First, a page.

Thursday, September 19, 2013

The N Word

I want to take a few moments to talk about the N word. Nahullo. (Got ya)

For those who aren't Choctaw, Nahullo is the Choctaw word for a white person. Among some of the Choctaws it is just that, a word. Sometimes it's used with a lean towards a racial slur, or in jest. It is often used as a label.

To most Choctaws, I am a Nahullo. My Choctaw heritage is so diluted, from years of intermarriage with Nahullo's that legally I am only 1/32 Choctaw (actually about 3/64). I want to take some time to talk about this issue. Because there are a lot of us, who proudly claim to be Choctaw but look Nahullo. (I personally subscribe to the one drop rule, another racial issue, I mean it as one drop of Choctaw means I am Choctaw).

So, I was raised to be proud of my Choctaw family. My grandfather didn't tell me much about his people, but he talked about his grandmother. His pride in his heritage was an everyday experience for me.
Below you will find an illustration of Choctaws of my family, many well known, and the differences in how they look. Yet they were all Choctaw.

This is me and my grandfather.

And here is a picture of his grandmother, Margaret Trahern Adams

The truth is, you just can't go by looks to say who is Choctaw and who is not.

Here is Col. Tandy Walker, Governor of the Choctaw, who was 1/4 th Choctaw (he is my ancestor's first cousin). He doesn't look Choctaw but he was elected to Governor.
And here is his first cousin, Margaret Hall Moncrief (1/2)

And here is my great grandmother, legally 1/4 Choctaw (actually about 3/8), Margaret Pauline "Bonnie" Adams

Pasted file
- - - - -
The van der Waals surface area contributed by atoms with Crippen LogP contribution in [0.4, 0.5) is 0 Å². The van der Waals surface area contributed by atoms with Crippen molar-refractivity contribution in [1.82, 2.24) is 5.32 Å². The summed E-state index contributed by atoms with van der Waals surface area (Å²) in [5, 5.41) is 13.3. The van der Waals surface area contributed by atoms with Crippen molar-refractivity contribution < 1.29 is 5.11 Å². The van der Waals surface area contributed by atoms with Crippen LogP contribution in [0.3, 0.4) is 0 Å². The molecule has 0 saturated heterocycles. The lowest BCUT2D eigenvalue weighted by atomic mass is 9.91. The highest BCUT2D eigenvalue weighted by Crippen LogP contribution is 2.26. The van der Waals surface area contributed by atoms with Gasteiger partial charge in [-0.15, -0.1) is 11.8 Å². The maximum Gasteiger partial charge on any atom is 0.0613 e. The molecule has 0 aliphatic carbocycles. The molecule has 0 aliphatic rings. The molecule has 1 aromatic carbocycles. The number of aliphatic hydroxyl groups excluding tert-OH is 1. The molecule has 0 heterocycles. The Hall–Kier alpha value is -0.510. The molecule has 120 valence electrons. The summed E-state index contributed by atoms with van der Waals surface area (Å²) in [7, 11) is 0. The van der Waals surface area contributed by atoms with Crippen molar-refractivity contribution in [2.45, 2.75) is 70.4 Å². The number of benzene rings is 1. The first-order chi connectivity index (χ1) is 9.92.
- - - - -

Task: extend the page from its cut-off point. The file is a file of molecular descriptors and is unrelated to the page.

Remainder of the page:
Here is Margaret Trahern's grandfather, James Trahern (1/4 th)

And his half cousin Robert M. Jones (1/2)
And yet another cousin, a well known Choctaw, Peter P Pitchlynn (cousin to Susan Riddle)

And finally, here is Thomas J. Bond, the first Choctaw Doctor (1/8th), Jame Trahern's nephew
And this is Thomas' half brother, who was also part (a very small part, his grandmother was only 1/4) Creek. He was also a Choctaw doctor. George W. Walker.

They are all a mixture of Choctaw and Nahullo. Yet among the Choctaws of their time, they were only Choctaw. So the next  time you use the word Nahullo, just remember, some of the most influential Choctaws, looked like Nahullo's too.

1 comment:

  1. "Like"! I like that, it's so true. I started off in my research looking for my father's Indian ancestry, thinking it was a very small amount. But it has turned out to be much more. And my mother's has also turned out to be much more. I am Chippewa, Iroquois, Cherokee, Choctaw and Creek (from family stories and research I am just short of 1/2). My Aunt just proved the Iroquois connection last month. My g-grandfather looked full, and we think his was, and we have photos of many ancestors that "looked" full blood, but many more did not. My Dad and his family all had black hair, my Mom has dark brown hair, but her grandmother and grandfather had black hair and black eyes. Most of my family has dark skin (olive), as do I. But I have not been received well at all when I have tried to make contact with some of the Native American tribes, so I gave up. But I am still proud of my heritage, my Mom and Dad have always been, my Dad's mother was VERY proud of it, to the point of chasing individuals with her cane if they said anything otherwise. She was a fun woman! But many on both sides of my family tried to hide it, and many still do. Not me, I love it.